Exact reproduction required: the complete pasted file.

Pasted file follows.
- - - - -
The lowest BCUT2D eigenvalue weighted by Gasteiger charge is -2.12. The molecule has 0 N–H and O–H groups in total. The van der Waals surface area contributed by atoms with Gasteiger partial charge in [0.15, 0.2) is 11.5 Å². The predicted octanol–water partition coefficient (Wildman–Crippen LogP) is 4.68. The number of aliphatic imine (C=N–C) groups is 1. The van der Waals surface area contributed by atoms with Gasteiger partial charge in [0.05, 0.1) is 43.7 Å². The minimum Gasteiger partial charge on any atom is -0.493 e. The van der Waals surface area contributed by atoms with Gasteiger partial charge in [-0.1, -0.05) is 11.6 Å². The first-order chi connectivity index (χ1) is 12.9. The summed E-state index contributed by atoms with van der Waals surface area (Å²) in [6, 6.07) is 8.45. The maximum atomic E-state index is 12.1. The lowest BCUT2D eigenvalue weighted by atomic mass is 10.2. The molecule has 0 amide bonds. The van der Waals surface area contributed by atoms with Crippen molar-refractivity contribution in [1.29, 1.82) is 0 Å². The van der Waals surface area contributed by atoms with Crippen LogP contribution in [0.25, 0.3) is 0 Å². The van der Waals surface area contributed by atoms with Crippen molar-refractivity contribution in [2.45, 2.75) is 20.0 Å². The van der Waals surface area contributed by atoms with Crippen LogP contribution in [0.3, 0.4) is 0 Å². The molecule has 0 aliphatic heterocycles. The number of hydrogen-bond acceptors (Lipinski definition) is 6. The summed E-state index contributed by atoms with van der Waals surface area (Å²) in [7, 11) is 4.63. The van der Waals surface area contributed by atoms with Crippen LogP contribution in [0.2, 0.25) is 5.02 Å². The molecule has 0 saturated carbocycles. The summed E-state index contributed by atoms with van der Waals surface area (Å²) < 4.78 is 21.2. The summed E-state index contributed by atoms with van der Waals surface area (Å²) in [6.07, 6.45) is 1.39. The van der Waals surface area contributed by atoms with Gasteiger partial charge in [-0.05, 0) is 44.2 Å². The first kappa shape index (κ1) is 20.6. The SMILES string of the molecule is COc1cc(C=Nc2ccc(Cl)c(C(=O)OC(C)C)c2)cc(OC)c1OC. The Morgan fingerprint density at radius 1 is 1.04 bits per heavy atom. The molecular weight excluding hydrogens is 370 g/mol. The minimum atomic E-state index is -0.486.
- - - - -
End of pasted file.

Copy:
The lowest BCUT2D eigenvalue weighted by Gasteiger charge is -2.12. The molecule has 0 N–H and O–H groups in total. The van der Waals surface area contributed by atoms with Gasteiger partial charge in [0.15, 0.2) is 11.5 Å². The predicted octanol–water partition coefficient (Wildman–Crippen LogP) is 4.68. The number of aliphatic imine (C=N–C) groups is 1. The van der Waals surface area contributed by atoms with Gasteiger partial charge in [0.05, 0.1) is 43.7 Å². The minimum Gasteiger partial charge on any atom is -0.493 e. The van der Waals surface area contributed by atoms with Gasteiger partial charge in [-0.1, -0.05) is 11.6 Å². The first-order chi connectivity index (χ1) is 12.9. The summed E-state index contributed by atoms with van der Waals surface area (Å²) in [6, 6.07) is 8.45. The maximum atomic E-state index is 12.1. The lowest BCUT2D eigenvalue weighted by atomic mass is 10.2. The molecule has 0 amide bonds. The van der Waals surface area contributed by atoms with Crippen molar-refractivity contribution in [1.29, 1.82) is 0 Å². The van der Waals surface area contributed by atoms with Crippen LogP contribution in [0.25, 0.3) is 0 Å². The van der Waals surface area contributed by atoms with Crippen molar-refractivity contribution in [2.45, 2.75) is 20.0 Å². The van der Waals surface area contributed by atoms with Crippen LogP contribution in [0.3, 0.4) is 0 Å². The molecule has 0 aliphatic heterocycles. The number of hydrogen-bond acceptors (Lipinski definition) is 6. The summed E-state index contributed by atoms with van der Waals surface area (Å²) in [7, 11) is 4.63. The van der Waals surface area contributed by atoms with Crippen LogP contribution in [0.2, 0.25) is 5.02 Å². The molecule has 0 saturated carbocycles. The summed E-state index contributed by atoms with van der Waals surface area (Å²) < 4.78 is 21.2. The summed E-state index contributed by atoms with van der Waals surface area (Å²) in [6.07, 6.45) is 1.39. The van der Waals surface area contributed by atoms with Gasteiger partial charge in [-0.05, 0) is 44.2 Å². The first kappa shape index (κ1) is 20.6. The SMILES string of the molecule is COc1cc(C=Nc2ccc(Cl)c(C(=O)OC(C)C)c2)cc(OC)c1OC. The Morgan fingerprint density at radius 1 is 1.04 bits per heavy atom. The molecular weight excluding hydrogens is 370 g/mol. The minimum atomic E-state index is -0.486.